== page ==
Tips for Writers with Perfectionistic Tendencies

For many writers the current pandemic is a golden opportunity to get writing done. Many of us are self-isolating with laptops and desktops at the ready. How much we can achieve in this window of time, however long it lasts, will be different for all of us. External deadlines often provide the greatest motivation, but what of internal, self-imposed deadlines? For those of us with perfectionistic tendencies our self-talk and modes of operation can have us striving for excellence in ways that can be self-defeating. 

So how can we make the most of our writing time and avoid falling into the perfectionistic traps that can hold us back rather than push us forward? What works for one writer may not work for another, but whatever genre or writing style you are focussed on these tips can help break the cycle of negative perfectionism:

Self-Doubt is inevitable

  • Know that even the most successful writers doubt themselves at times. Imposter syndrome, writers block, that feeling of unworthiness or ‘what I’m writing is all crap’, is a phase that will pass if you don’t pay it too much attention and feed it with negative self-talk. Remember what got you excited about your topic in the first place and focus on that

Don’t mix writing with editing

  • When you sit down to work on your manuscript decide whether you are going to review/edit writing you have already done or if you are just going to write. Never attempt both in the same sitting. Perfectionists can find this difficult but resist at all costs because it will tie you in knots otherwise. The fact is that writing and reviewing/editing use two different part of the brain. Writing is the act of creation; reviewing and editing is an act of analysis. Like water and oil, they don’t mix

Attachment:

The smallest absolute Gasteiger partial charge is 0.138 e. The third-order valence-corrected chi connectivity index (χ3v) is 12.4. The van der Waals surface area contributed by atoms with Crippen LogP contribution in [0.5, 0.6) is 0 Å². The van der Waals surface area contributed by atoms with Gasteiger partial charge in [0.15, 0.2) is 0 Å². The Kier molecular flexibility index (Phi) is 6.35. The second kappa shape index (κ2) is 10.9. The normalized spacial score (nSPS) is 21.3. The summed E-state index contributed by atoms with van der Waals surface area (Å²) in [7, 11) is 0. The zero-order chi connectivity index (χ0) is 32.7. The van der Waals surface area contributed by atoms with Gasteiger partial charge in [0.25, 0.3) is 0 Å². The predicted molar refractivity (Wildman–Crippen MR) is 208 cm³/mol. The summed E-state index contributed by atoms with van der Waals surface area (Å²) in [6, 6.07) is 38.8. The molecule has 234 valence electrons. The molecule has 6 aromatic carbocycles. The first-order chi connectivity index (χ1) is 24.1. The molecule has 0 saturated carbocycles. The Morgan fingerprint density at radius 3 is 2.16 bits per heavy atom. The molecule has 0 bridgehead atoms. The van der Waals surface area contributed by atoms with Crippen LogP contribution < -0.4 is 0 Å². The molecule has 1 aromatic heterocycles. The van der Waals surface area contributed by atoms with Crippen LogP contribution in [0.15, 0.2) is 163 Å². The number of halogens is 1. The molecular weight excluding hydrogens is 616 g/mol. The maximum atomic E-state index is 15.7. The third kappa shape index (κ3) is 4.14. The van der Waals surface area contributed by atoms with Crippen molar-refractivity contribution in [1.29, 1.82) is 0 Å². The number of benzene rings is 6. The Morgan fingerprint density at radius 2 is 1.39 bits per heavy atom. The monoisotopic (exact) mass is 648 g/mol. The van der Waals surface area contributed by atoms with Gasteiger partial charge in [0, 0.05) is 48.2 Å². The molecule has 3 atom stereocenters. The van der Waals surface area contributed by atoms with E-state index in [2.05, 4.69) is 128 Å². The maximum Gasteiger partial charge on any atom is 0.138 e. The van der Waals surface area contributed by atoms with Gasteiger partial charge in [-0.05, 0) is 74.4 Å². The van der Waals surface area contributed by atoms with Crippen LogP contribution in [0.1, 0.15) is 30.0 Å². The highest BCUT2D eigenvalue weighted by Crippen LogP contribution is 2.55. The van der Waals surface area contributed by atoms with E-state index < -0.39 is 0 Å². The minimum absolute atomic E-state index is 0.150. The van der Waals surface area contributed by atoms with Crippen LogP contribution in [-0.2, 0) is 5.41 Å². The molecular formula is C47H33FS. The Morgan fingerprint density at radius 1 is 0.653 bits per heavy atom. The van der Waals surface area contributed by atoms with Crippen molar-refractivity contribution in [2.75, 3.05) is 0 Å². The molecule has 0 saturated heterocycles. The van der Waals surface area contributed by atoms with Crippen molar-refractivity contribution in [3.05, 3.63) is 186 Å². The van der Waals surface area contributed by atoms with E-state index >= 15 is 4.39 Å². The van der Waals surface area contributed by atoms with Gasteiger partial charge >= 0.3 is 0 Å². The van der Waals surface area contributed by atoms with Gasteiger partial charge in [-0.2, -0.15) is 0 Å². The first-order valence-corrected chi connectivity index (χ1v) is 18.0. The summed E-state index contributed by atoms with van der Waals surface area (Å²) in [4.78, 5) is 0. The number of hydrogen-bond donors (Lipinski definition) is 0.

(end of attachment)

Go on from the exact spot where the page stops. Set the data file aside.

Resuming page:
Be prepared to change tack

  • Perfectionists tend to want to map out the whole manuscript before they get too much into writing. Unexpected surprises or problems can be confronting. Mind mapping is great, as are chapter outlines but don’t let these restrict your writing if it wants to change tack or change the ending or move in a completely different direction. However you work through this, it is a natural state of creativity

You first manuscript may never be published – and that’s okay

  • More often than not it takes a book to write a book. No matter how many writing courses you take, the fact is that all skills are ultimately mastered by doing. You might have the greatest idea in the world but, as a rule, it stills takes around 10,000 hours to become expert at something. For a writer this means a lot of reading and a lot of writing. Hence the first book you write may well be your ‘practice book’, the book in which you teach yourself to write. My first book was a memoir that still sits in my drawer twenty years later. At the time a major publisher almost picked it up. When I look at the manuscript now, I’m so glad they didn’t